1. 1

    I hope to do some stuff with Myrddin.

    1. 2

      The UI looks neat ! I really wonder what GUI toolkit they are using.

      1. 8

        They mentioned they made a custom UI framework in this article: https://www.sublimetext.com/blog/articles/hardware-accelerated-rendering

      1. 2

        The link to the deb-package results in a 404. When I downloaded the zip from Github’s releases page and unpacked it I got a deb-package.

        1. 3

          I’ve fixed the link, thank you.

        1. 4

          Flutter is really nice, at least for an inexperienced mobile developer as I am, but Dart the language is not so awesome. I understand Google wants to have full control over an ecosystem, especially after their adventures with Java and Oracle, but I just wish there would be something else than Dart for Flutter.

          1. 2

            What is it that you don’t like about Dart?

            1. 4
              • Dart promises strong type system, but some type errors are thrown in runtime step instead of compilation step, while in other languages, even older ones like C++, the same class or errors are caught in compilation step.

              • Types are optional instead of mandatory; it’s possible to just skip type annotations and use dynamic which is like void*, or it’s possible to just don’t specify the type at all, which has the same outcome I think (the ‘dynamic’ type).

              • Public/private fields are specified only as a naming convention instead of being supported by the language. I.e. private fields are named with an underscore before the name. I mean, if something has its own convention of doing things the right way, then maybe a new language should have support for it? I get that Dart is not really new, but it’s not old either.

              • (this is pretty subjective, but still) It uses <type> <variable_name> notation instead of <variable_name>: <type> (postfix) notation, which makes it feel that type inference was not a part of the original design document, but was hacked at some later stage (but I haven’t researched if that’s the case),

              the arguments come all the way down to some pretty subjective and not very important things (like that I have to write void main :P, or when I declare int main and return error code, Dart silently ignores this and returns 0 to the shell instead), that bothers probably only me, so I’ll skip them.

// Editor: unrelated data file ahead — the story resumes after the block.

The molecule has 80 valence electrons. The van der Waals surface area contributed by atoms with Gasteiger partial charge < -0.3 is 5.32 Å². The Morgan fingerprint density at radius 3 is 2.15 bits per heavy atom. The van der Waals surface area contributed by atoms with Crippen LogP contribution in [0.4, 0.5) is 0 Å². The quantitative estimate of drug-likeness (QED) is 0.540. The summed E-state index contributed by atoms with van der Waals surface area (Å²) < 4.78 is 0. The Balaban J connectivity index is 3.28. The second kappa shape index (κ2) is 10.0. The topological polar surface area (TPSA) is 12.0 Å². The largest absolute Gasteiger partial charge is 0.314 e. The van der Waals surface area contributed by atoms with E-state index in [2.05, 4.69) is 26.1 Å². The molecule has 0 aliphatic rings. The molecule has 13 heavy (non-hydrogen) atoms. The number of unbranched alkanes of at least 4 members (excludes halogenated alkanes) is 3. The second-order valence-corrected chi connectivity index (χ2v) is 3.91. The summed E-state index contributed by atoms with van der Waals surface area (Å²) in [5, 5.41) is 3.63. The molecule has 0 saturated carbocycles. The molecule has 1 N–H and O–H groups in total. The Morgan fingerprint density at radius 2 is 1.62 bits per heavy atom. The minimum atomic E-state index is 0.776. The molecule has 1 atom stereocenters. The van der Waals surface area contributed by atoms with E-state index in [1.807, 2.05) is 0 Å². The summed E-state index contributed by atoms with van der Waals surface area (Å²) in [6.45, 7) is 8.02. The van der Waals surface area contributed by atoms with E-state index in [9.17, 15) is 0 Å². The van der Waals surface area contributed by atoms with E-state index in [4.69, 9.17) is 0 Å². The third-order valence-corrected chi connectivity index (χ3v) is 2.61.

1. 3

                Public/private fields are specified only as a naming convention instead of being supported by the language. I.e. private fields are named with an underscore before the name.

                FWIW, Python also works this way, and I really like it. It’s what I call (or maybe I’ve heard it called) the “we’re all adults here” approach. Languages that strictly enforce private vs public have a problem sometimes where a library author makes something private that you want to use, and you can’t get at it. With a convention you can indicate something is supposed to be private, but users can still access it if they decide they need to.

                1. 1

                  I understand your point of view, but I respectfully disagree with it. Normally private parts of a library is not an API, and by using it you’re increasing the risk of your project not being compatible with future versions of the library, so you’re limiting yourself. If your project is massively popular, up to the point that its popularity surpasses the popularity of the library, using libraries private fields can limit the development of the library itself; the author will no longer be able to introduce all changes to its internal wiring because you’re depending on specific behavior of its internal wiring.

                  Reading about Microsoft’s adventures in providing backward compatibility in Windows is a good source of information why the “we’re all adults here” can be problematic in the long run. They have to emulate their own internal structures that were never APIs, because lots of “clever” application programmers of big and popular applications used parts of Windows that were basically private fields or methods.

                  Lots of languages do allow the user to use private fields if there’s absolutely no choice, i.e. Java allows to use reflection to use private fields. And by using reflection at least you’re forced to check if the thing you’re trying to use actually exists, because it very well might be removed in some new library version, without notice from the author.

                  1. 1